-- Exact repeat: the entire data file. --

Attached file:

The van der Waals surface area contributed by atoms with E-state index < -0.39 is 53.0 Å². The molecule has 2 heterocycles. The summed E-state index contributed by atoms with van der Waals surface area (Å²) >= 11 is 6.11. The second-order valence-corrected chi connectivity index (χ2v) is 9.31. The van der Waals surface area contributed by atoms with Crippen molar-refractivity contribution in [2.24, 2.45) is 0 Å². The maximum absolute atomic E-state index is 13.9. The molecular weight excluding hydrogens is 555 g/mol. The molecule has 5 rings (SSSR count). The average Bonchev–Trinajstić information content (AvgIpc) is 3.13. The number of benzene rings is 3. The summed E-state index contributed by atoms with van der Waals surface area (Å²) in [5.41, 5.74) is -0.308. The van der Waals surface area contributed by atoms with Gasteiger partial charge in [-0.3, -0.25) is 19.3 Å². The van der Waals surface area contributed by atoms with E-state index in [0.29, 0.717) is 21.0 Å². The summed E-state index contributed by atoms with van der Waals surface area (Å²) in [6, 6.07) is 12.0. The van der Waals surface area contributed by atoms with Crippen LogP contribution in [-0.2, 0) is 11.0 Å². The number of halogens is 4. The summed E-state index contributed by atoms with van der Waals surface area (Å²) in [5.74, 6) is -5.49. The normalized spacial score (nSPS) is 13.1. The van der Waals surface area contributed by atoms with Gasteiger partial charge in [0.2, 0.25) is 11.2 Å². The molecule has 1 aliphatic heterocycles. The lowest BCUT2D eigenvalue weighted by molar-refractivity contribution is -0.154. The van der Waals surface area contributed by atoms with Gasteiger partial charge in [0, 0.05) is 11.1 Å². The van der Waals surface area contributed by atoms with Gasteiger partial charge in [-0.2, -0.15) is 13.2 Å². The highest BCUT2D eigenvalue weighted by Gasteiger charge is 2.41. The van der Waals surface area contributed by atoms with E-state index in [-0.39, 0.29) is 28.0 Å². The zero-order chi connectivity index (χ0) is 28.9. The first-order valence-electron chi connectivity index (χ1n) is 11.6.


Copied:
The van der Waals surface area contributed by atoms with E-state index < -0.39 is 53.0 Å². The molecule has 2 heterocycles. The summed E-state index contributed by atoms with van der Waals surface area (Å²) >= 11 is 6.11. The second-order valence-corrected chi connectivity index (χ2v) is 9.31. The van der Waals surface area contributed by atoms with Crippen molar-refractivity contribution in [2.24, 2.45) is 0 Å². The maximum absolute atomic E-state index is 13.9. The molecular weight excluding hydrogens is 555 g/mol. The molecule has 5 rings (SSSR count). The average Bonchev–Trinajstić information content (AvgIpc) is 3.13. The number of benzene rings is 3. The summed E-state index contributed by atoms with van der Waals surface area (Å²) in [5.41, 5.74) is -0.308. The van der Waals surface area contributed by atoms with Gasteiger partial charge in [-0.3, -0.25) is 19.3 Å². The van der Waals surface area contributed by atoms with E-state index in [0.29, 0.717) is 21.0 Å². The summed E-state index contributed by atoms with van der Waals surface area (Å²) in [6, 6.07) is 12.0. The van der Waals surface area contributed by atoms with Crippen LogP contribution in [-0.2, 0) is 11.0 Å². The number of halogens is 4. The summed E-state index contributed by atoms with van der Waals surface area (Å²) in [5.74, 6) is -5.49. The normalized spacial score (nSPS) is 13.1. The van der Waals surface area contributed by atoms with Gasteiger partial charge in [0.2, 0.25) is 11.2 Å². The molecule has 1 aliphatic heterocycles. The lowest BCUT2D eigenvalue weighted by molar-refractivity contribution is -0.154. The van der Waals surface area contributed by atoms with Gasteiger partial charge in [0, 0.05) is 11.1 Å². The van der Waals surface area contributed by atoms with Gasteiger partial charge in [-0.2, -0.15) is 13.2 Å². The highest BCUT2D eigenvalue weighted by Gasteiger charge is 2.41. The van der Waals surface area contributed by atoms with E-state index in [-0.39, 0.29) is 28.0 Å². The zero-order chi connectivity index (χ0) is 28.9. The first-order valence-electron chi connectivity index (χ1n) is 11.6.